February 1925
Evangelist Billy Sunday holds revival meetings in Tennessee.  He tells rapt crowds, "Education today is chained to the Devil's throne."

March 21, 1925
Tennessee Governor Austin Peay signs the Butler Act, prohibiting the teaching of evolution in the state's public schools.  He expresses the opinion that the law will never be enforced.

April 21, 1925
Scopes discusses with his biology students the section on evolution in Hunter's Civic Biology, according to the later testimony of Superintendent Walter White.  (A student, in his testimony, puts the date as "about the middle of April."  The original indictment identifies the date of his teaching evolution as "the 24th day of April.")

May 1, 1925
The school year ends at the Rhea County High School.

May 3, 1925
The ACLU discusses the Tennessee antievolution act at a board meeting in New York.  The board decides to issue a press announcement that it stood willing to support any teacher that challenged the law's constitutionality.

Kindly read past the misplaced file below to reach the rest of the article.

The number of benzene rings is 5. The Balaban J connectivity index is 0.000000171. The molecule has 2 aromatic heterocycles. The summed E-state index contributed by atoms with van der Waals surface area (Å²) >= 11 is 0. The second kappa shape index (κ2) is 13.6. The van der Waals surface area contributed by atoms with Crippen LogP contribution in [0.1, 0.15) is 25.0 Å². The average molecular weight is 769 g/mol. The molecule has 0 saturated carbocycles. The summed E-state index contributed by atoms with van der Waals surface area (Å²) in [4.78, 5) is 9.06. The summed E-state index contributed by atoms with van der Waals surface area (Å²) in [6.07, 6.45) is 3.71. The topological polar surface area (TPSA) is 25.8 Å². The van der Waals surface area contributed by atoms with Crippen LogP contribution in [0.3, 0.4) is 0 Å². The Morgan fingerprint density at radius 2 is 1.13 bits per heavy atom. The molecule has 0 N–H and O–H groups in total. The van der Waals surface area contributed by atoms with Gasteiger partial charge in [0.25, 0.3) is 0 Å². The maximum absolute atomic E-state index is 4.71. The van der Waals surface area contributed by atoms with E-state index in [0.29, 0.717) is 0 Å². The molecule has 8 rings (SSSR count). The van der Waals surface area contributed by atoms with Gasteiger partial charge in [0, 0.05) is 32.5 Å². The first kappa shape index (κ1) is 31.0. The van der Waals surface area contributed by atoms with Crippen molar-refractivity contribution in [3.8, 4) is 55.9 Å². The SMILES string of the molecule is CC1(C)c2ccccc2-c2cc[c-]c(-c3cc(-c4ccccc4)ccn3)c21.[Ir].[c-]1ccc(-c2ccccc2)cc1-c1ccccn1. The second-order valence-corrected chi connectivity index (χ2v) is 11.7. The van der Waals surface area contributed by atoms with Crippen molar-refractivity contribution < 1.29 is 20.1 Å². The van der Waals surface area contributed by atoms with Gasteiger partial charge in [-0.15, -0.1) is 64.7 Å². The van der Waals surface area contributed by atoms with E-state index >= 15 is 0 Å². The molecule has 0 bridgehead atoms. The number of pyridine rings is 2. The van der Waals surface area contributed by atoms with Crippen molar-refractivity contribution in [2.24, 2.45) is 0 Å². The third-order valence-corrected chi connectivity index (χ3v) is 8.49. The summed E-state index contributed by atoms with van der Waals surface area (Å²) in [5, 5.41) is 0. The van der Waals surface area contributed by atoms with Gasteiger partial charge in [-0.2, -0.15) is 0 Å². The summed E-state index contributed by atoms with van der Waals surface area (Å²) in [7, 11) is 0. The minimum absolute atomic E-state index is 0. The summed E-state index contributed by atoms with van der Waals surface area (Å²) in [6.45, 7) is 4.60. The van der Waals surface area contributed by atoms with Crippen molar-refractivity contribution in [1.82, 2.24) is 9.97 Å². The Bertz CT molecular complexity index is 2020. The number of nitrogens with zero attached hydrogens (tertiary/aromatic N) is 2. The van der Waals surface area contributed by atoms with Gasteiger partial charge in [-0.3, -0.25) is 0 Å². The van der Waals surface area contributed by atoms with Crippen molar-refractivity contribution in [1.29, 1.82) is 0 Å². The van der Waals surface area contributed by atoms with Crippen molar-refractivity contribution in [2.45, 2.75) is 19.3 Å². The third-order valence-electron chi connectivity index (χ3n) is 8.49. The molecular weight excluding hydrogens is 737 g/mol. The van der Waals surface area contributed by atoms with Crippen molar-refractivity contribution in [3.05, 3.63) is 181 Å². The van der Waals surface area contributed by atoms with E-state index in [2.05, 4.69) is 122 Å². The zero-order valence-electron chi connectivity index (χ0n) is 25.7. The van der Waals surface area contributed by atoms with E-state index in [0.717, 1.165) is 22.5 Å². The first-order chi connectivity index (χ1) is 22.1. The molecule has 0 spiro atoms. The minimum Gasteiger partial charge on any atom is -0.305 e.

May 4, 1925
The Chattanooga Daily Times publishes a story reporting that the ACLU is hoping to mount a challenge to the Butler Act and that it is looking for a teacher willing to serve as a defendant in a test case.  The story is read by a Dayton coal plant manager, George Rappalyea. 

May 5, 1925
At a gathering of town leaders at Robinson's drug store in Dayton, George Rappalyea proposes holding a trial that will test the constitutionality of Tennessee's new antievolution law.  Scopes, fetched from a tennis court, comes to Robinson's and indicates his willingness to be a defendant. A warrant is issued for the arrest of John Scopes.

May 6, 1925
In response to a letter from Rappalyea seeking the organization's cooperation in defending John Scopes, the ACLU wires back its willingness to assist with financial help, legal advice, and publicity.

May 9, 1925
At a preliminary hearing, three Rhea County justices of the peace formally bind Scopes to a grand jury.  Law professor John Neal, from Knoxville, appears to represent Scopes, who is released without bond.

May 13, 1925
William B. Riley, founder and head of the World Christian Fundmentals Association, telegraphs William Jennings Bryan, asking him to go to Dayton and join the Scopes prosecution team.  Bryan telegraphs local prosecutors in Dayton expressing his willingness to help.

May 14, 1925
After discussing the matter with journalist H. L. Mencken and others, Clarence Darrow volunteers to join the team defending John Scopes.

May 25, 1925
Seven boys testify to a grand jury that Scopes taught evolution.  Scopes is indicted and his trial is set by Judge John T. Raulston for July 10.

Early June, 1925